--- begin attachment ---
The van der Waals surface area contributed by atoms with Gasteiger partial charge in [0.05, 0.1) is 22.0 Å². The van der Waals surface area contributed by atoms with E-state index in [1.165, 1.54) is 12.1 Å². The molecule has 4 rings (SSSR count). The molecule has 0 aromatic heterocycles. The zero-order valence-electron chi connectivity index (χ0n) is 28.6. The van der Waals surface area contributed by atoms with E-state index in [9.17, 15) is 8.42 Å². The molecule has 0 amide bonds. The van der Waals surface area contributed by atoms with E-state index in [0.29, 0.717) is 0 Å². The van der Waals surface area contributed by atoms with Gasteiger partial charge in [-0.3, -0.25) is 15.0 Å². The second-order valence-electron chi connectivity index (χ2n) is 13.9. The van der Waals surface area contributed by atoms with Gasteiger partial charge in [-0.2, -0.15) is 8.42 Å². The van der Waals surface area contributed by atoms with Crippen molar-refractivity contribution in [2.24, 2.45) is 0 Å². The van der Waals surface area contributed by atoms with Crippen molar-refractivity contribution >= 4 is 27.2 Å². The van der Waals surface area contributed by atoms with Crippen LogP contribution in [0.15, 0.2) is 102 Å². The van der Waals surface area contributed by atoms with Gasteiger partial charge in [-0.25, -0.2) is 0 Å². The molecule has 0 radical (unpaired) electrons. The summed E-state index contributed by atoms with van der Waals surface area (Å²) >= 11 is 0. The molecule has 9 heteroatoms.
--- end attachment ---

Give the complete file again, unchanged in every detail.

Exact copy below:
The van der Waals surface area contributed by atoms with Gasteiger partial charge in [0.05, 0.1) is 22.0 Å². The van der Waals surface area contributed by atoms with E-state index in [1.165, 1.54) is 12.1 Å². The molecule has 4 rings (SSSR count). The molecule has 0 aromatic heterocycles. The zero-order valence-electron chi connectivity index (χ0n) is 28.6. The van der Waals surface area contributed by atoms with E-state index in [9.17, 15) is 8.42 Å². The molecule has 0 amide bonds. The van der Waals surface area contributed by atoms with E-state index in [0.29, 0.717) is 0 Å². The van der Waals surface area contributed by atoms with Gasteiger partial charge in [-0.3, -0.25) is 15.0 Å². The second-order valence-electron chi connectivity index (χ2n) is 13.9. The van der Waals surface area contributed by atoms with Gasteiger partial charge in [-0.2, -0.15) is 8.42 Å². The van der Waals surface area contributed by atoms with Crippen molar-refractivity contribution in [2.24, 2.45) is 0 Å². The van der Waals surface area contributed by atoms with Crippen molar-refractivity contribution >= 4 is 27.2 Å². The van der Waals surface area contributed by atoms with Crippen LogP contribution in [0.15, 0.2) is 102 Å². The van der Waals surface area contributed by atoms with Gasteiger partial charge in [-0.25, -0.2) is 0 Å². The molecule has 0 radical (unpaired) electrons. The summed E-state index contributed by atoms with van der Waals surface area (Å²) >= 11 is 0. The molecule has 9 heteroatoms.